CAIRO (Reuters) – Protesters threw tomatoes and shoes at U.S. Secretary of State Hillary Clinton’s motorcade on Sunday during her first visit to Egypt since the election of Islamist President Mohamed Mursi.
A tomato struck an Egyptian official in the face, and shoes and a water bottle landed near the armoured cars carrying Clinton’s delegation in the port city of Alexandria.
A senior state department official said that neither Clinton nor her vehicle, which were around the corner from the incident, were struck by any of the projectiles.
Protesters chanted: “Monica, Monica”, a reference to Former President Bill Clinton’s extra-marital affair. Some chanted: “leave, Clinton”, Egyptian security officials said.
It was not clear who the protesters were or what political affiliations they had. Protesters outside Clinton’s hotel on Saturday night chanted anti-Islamist slogans, accusing the United States of backing the Muslim Brotherhood’s rise to power.
The assault on her motorcade came on a day Clinton spoke at the newly re-opened U.S. consulate in Alexandria, addressing accusations the United States, which had long supported formerPresident Hosni Mubarak, of backing one faction or another in Egypt following his ouster last year.
“I want to be clear that the United States is not in the business, in Egypt, of choosing winners and losers, even if we could, which of course we cannot,” Clinton said.
Clinton also met the country’s top general, Field Marshal Hussein Tantawi, on Sunday to discuss Egypt’s turbulent democratic transition as the military wrestles for influence with the new president.
RIGHTS OF ALL
The meeting came a day after she met Mursi, whose powers were clipped by the military days before he took office.
Mursi fired back by reinstating the Islamist-dominated parliament that the army leadership had disbanded after a court declared it void, deepening the stand-off before the new leader even had time to form a government.
The result has been acute political uncertainty as the various power centres try to find a way to get along in a country that still has no permanent constitution, parliament or government more than a year after Mubarak’s downfall.
In their hour-long meeting, Clinton and Tantawi discussed Egypt’s political transition and the military’s “ongoing dialogue with President Mursi,” a U.S. official travelling with Clinton said in an email brief.
“Tantawi stressed that this is what Egyptians need most now – help getting the economy back on track,” the official said.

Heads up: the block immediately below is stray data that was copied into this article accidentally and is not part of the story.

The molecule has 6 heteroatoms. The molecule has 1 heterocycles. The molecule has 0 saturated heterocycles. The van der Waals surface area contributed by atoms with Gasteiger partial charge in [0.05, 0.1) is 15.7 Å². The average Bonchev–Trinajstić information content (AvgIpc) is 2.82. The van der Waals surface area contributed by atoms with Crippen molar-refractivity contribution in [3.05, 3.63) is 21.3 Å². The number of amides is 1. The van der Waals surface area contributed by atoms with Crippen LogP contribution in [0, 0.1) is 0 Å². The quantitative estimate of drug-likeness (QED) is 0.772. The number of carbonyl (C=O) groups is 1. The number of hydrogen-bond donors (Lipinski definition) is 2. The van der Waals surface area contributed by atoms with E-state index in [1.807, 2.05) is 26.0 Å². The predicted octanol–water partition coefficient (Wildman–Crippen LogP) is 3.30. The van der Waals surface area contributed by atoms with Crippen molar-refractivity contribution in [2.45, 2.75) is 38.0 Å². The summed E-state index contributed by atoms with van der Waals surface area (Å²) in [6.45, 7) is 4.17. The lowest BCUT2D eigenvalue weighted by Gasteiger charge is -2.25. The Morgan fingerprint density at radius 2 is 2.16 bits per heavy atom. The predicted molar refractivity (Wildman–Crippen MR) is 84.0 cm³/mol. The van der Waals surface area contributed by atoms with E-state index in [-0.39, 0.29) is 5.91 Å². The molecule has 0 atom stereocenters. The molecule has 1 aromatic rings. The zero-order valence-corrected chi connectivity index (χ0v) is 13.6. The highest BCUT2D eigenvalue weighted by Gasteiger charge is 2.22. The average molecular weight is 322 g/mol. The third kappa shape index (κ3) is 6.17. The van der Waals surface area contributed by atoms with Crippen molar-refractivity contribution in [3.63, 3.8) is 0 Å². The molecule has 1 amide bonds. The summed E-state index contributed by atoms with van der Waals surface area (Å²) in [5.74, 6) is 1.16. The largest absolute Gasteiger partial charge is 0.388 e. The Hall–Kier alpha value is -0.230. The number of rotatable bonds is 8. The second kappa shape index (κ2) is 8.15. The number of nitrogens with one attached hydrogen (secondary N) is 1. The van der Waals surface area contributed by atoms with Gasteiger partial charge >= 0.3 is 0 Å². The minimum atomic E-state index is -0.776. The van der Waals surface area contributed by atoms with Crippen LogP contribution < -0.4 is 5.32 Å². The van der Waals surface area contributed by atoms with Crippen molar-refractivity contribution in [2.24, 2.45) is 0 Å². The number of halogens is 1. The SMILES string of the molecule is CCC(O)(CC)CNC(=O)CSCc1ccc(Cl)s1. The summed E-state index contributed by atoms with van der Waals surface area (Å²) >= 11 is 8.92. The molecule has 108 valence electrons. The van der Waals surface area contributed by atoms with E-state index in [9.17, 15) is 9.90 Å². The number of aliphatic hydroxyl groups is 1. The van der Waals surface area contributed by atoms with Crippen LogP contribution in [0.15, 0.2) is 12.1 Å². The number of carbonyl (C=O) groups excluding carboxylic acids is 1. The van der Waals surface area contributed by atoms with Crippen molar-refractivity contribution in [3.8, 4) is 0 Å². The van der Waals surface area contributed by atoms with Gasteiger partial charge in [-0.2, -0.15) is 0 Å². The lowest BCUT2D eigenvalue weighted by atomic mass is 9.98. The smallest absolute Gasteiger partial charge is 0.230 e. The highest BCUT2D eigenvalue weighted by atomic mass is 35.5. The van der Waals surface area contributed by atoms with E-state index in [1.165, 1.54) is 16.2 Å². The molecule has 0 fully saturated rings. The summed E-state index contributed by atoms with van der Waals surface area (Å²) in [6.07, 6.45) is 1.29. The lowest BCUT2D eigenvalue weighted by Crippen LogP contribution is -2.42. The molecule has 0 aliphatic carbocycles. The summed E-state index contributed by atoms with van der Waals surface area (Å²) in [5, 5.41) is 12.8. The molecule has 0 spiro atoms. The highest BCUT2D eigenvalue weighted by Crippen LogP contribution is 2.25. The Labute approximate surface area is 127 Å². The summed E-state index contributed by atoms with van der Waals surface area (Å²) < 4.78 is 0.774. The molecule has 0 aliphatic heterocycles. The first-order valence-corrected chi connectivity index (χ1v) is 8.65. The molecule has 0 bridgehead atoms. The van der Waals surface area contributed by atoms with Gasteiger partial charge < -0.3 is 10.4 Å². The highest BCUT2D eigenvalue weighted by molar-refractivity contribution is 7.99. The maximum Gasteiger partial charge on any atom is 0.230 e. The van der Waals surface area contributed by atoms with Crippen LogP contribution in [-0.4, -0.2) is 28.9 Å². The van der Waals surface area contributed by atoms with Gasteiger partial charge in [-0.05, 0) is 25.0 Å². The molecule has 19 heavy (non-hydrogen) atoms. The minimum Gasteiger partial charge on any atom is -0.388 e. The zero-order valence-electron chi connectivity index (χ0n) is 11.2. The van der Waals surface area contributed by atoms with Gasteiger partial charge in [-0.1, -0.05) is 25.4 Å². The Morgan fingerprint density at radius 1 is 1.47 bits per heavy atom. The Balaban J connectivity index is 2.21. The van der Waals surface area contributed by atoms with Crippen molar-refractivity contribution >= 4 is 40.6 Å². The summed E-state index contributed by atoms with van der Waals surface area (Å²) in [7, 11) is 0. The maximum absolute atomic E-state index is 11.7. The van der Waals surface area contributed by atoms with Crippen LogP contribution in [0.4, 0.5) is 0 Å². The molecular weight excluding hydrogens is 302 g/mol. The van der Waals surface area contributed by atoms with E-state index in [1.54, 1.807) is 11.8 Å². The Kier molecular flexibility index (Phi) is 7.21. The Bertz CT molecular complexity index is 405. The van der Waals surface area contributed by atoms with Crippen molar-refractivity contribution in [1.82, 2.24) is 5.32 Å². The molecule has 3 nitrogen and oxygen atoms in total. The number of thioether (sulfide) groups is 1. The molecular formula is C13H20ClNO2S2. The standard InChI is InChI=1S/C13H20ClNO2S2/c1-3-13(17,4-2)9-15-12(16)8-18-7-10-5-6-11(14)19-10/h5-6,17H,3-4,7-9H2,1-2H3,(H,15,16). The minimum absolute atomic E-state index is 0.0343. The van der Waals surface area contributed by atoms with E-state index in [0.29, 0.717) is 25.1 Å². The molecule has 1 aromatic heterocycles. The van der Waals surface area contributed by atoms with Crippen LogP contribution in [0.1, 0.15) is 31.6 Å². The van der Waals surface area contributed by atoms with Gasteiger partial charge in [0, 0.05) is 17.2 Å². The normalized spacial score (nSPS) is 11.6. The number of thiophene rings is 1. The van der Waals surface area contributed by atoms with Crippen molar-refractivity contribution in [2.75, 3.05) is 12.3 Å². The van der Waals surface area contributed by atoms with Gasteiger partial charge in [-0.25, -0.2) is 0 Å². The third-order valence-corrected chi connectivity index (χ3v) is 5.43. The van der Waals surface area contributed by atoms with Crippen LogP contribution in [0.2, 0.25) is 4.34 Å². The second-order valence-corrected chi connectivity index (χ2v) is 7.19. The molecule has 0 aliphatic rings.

Clinton “stressed the importance of protecting the rights of all Egyptians, including women and minorities”.
The talks also touched on the increasingly lawless Sinai region and the Israeli-Palestinian peace process.
Speaking after the meeting, Tantawi said the army respected the presidency but would not be deterred from its role of “protecting” Egypt.
“The armed forces and the army council respects legislative and executive authorities,” he said in a speech to troops in the city of Ismailia. “The armed forces would not allow anyone to discourage it from its role in protecting Egypt and its people.”
Ties with the United States, which provides Egypt with an annual $1.3 billion in military aid, were strained this year when Egyptian judicial police raided the offices of several U.S.-backed non-governmental organisations on suspicion of illegal foreign funding and put several Americans on trial.
The spat ended when Egyptian authorities allowed the U.S. citizens and other foreign workers to leave the country.
During her speech, Clinton said: “When we talk about supporting democracy, we mean real democracy.”
“To us real democracy means that every citizen has the right to live, work and worship as they choose, whether they are man or woman, Christian or Muslim.”
“Real democracy means that no group or faction or leader can impose their will, their ideology, their religion, their desires on anyone else.”
That was a message she is likely to have repeated in meetings on Sunday with women and Christians, both groups that fear their rights may be curtailed under a Muslim Brotherhood-dominated government.
“She wanted, in very, very clear terms, particularly with the Christian group this morning, to dispel that notion and to make clear that only Egyptians can choose their leaders, that we have not supported any candidate, any party, and we will not,” a senior U.S. official told reporters.
(Editing by Robin Pomeroy)